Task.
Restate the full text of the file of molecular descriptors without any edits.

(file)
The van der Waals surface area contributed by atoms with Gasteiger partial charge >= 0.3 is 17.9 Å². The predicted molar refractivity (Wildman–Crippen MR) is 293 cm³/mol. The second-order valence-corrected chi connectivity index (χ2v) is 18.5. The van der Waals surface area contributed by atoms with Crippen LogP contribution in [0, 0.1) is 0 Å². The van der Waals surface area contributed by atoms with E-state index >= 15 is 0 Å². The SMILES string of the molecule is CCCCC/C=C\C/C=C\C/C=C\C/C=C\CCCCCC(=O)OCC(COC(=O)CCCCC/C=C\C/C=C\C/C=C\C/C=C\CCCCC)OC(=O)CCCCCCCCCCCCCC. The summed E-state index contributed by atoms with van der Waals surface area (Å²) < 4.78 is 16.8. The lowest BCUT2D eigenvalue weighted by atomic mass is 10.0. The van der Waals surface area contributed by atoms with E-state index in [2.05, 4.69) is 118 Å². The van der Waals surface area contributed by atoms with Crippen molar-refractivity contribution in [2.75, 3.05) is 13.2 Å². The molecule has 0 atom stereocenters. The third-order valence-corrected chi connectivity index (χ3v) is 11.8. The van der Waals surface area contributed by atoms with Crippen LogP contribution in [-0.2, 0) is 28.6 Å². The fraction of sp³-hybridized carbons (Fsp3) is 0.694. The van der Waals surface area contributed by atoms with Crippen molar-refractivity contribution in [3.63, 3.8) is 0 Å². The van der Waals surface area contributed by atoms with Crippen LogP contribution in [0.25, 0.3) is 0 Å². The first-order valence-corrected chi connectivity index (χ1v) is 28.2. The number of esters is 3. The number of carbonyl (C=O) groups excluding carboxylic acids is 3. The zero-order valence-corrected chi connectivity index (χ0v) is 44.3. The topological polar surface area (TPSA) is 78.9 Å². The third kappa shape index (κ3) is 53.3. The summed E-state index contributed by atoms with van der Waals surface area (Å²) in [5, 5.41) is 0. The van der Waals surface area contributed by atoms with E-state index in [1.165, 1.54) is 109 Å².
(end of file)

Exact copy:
The van der Waals surface area contributed by atoms with Gasteiger partial charge >= 0.3 is 17.9 Å². The predicted molar refractivity (Wildman–Crippen MR) is 293 cm³/mol. The second-order valence-corrected chi connectivity index (χ2v) is 18.5. The van der Waals surface area contributed by atoms with Crippen LogP contribution in [0, 0.1) is 0 Å². The van der Waals surface area contributed by atoms with E-state index >= 15 is 0 Å². The SMILES string of the molecule is CCCCC/C=C\C/C=C\C/C=C\C/C=C\CCCCCC(=O)OCC(COC(=O)CCCCC/C=C\C/C=C\C/C=C\C/C=C\CCCCC)OC(=O)CCCCCCCCCCCCCC. The summed E-state index contributed by atoms with van der Waals surface area (Å²) < 4.78 is 16.8. The lowest BCUT2D eigenvalue weighted by atomic mass is 10.0. The van der Waals surface area contributed by atoms with E-state index in [2.05, 4.69) is 118 Å². The van der Waals surface area contributed by atoms with Crippen molar-refractivity contribution in [2.75, 3.05) is 13.2 Å². The molecule has 0 atom stereocenters. The third-order valence-corrected chi connectivity index (χ3v) is 11.8. The van der Waals surface area contributed by atoms with Crippen LogP contribution in [-0.2, 0) is 28.6 Å². The fraction of sp³-hybridized carbons (Fsp3) is 0.694. The van der Waals surface area contributed by atoms with Crippen molar-refractivity contribution in [3.63, 3.8) is 0 Å². The van der Waals surface area contributed by atoms with Crippen LogP contribution in [0.25, 0.3) is 0 Å². The first-order valence-corrected chi connectivity index (χ1v) is 28.2. The number of esters is 3. The number of carbonyl (C=O) groups excluding carboxylic acids is 3. The zero-order valence-corrected chi connectivity index (χ0v) is 44.3. The topological polar surface area (TPSA) is 78.9 Å². The third kappa shape index (κ3) is 53.3. The summed E-state index contributed by atoms with van der Waals surface area (Å²) in [5, 5.41) is 0. The van der Waals surface area contributed by atoms with E-state index in [1.165, 1.54) is 109 Å².